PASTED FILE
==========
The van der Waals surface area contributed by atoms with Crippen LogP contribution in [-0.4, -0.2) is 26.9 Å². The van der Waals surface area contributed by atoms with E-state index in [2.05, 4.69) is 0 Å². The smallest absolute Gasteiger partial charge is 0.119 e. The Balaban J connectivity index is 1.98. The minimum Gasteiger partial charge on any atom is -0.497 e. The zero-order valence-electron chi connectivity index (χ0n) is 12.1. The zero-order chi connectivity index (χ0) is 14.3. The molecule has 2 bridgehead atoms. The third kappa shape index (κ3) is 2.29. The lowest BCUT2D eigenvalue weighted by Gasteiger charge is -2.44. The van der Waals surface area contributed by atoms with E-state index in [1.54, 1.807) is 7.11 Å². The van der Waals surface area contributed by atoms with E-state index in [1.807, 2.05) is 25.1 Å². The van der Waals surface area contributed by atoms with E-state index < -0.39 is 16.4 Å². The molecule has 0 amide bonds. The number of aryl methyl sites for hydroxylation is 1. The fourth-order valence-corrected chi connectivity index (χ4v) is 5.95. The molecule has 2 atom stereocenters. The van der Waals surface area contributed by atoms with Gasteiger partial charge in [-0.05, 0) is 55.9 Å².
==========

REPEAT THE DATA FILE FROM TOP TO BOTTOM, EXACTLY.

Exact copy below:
The van der Waals surface area contributed by atoms with Crippen LogP contribution in [-0.4, -0.2) is 26.9 Å². The van der Waals surface area contributed by atoms with E-state index in [2.05, 4.69) is 0 Å². The smallest absolute Gasteiger partial charge is 0.119 e. The Balaban J connectivity index is 1.98. The minimum Gasteiger partial charge on any atom is -0.497 e. The zero-order valence-electron chi connectivity index (χ0n) is 12.1. The zero-order chi connectivity index (χ0) is 14.3. The molecule has 2 bridgehead atoms. The third kappa shape index (κ3) is 2.29. The lowest BCUT2D eigenvalue weighted by Gasteiger charge is -2.44. The van der Waals surface area contributed by atoms with E-state index in [1.54, 1.807) is 7.11 Å². The van der Waals surface area contributed by atoms with E-state index in [1.807, 2.05) is 25.1 Å². The van der Waals surface area contributed by atoms with E-state index < -0.39 is 16.4 Å². The molecule has 0 amide bonds. The number of aryl methyl sites for hydroxylation is 1. The fourth-order valence-corrected chi connectivity index (χ4v) is 5.95. The molecule has 2 atom stereocenters. The van der Waals surface area contributed by atoms with Gasteiger partial charge in [-0.05, 0) is 55.9 Å².